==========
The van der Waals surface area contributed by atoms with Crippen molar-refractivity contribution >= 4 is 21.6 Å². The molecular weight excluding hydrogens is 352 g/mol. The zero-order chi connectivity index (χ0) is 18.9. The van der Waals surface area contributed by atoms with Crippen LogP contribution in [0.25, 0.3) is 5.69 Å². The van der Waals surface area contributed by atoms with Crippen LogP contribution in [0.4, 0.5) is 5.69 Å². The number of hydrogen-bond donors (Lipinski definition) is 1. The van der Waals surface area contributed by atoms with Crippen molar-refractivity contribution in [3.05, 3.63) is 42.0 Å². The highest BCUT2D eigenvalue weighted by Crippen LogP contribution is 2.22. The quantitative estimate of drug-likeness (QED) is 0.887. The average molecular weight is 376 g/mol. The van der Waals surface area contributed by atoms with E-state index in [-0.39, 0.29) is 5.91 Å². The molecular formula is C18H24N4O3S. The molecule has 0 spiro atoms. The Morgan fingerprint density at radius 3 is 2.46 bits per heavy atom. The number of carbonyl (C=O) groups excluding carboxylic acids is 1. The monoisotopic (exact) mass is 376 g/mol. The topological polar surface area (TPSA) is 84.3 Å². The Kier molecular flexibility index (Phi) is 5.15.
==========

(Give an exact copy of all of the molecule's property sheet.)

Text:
The van der Waals surface area contributed by atoms with Crippen molar-refractivity contribution >= 4 is 21.6 Å². The molecular weight excluding hydrogens is 352 g/mol. The zero-order chi connectivity index (χ0) is 18.9. The van der Waals surface area contributed by atoms with Crippen LogP contribution in [0.25, 0.3) is 5.69 Å². The van der Waals surface area contributed by atoms with Crippen LogP contribution in [0.4, 0.5) is 5.69 Å². The number of hydrogen-bond donors (Lipinski definition) is 1. The van der Waals surface area contributed by atoms with Crippen molar-refractivity contribution in [3.05, 3.63) is 42.0 Å². The highest BCUT2D eigenvalue weighted by Crippen LogP contribution is 2.22. The quantitative estimate of drug-likeness (QED) is 0.887. The average molecular weight is 376 g/mol. The van der Waals surface area contributed by atoms with E-state index in [-0.39, 0.29) is 5.91 Å². The molecular formula is C18H24N4O3S. The molecule has 0 spiro atoms. The Morgan fingerprint density at radius 3 is 2.46 bits per heavy atom. The number of carbonyl (C=O) groups excluding carboxylic acids is 1. The monoisotopic (exact) mass is 376 g/mol. The topological polar surface area (TPSA) is 84.3 Å². The Kier molecular flexibility index (Phi) is 5.15.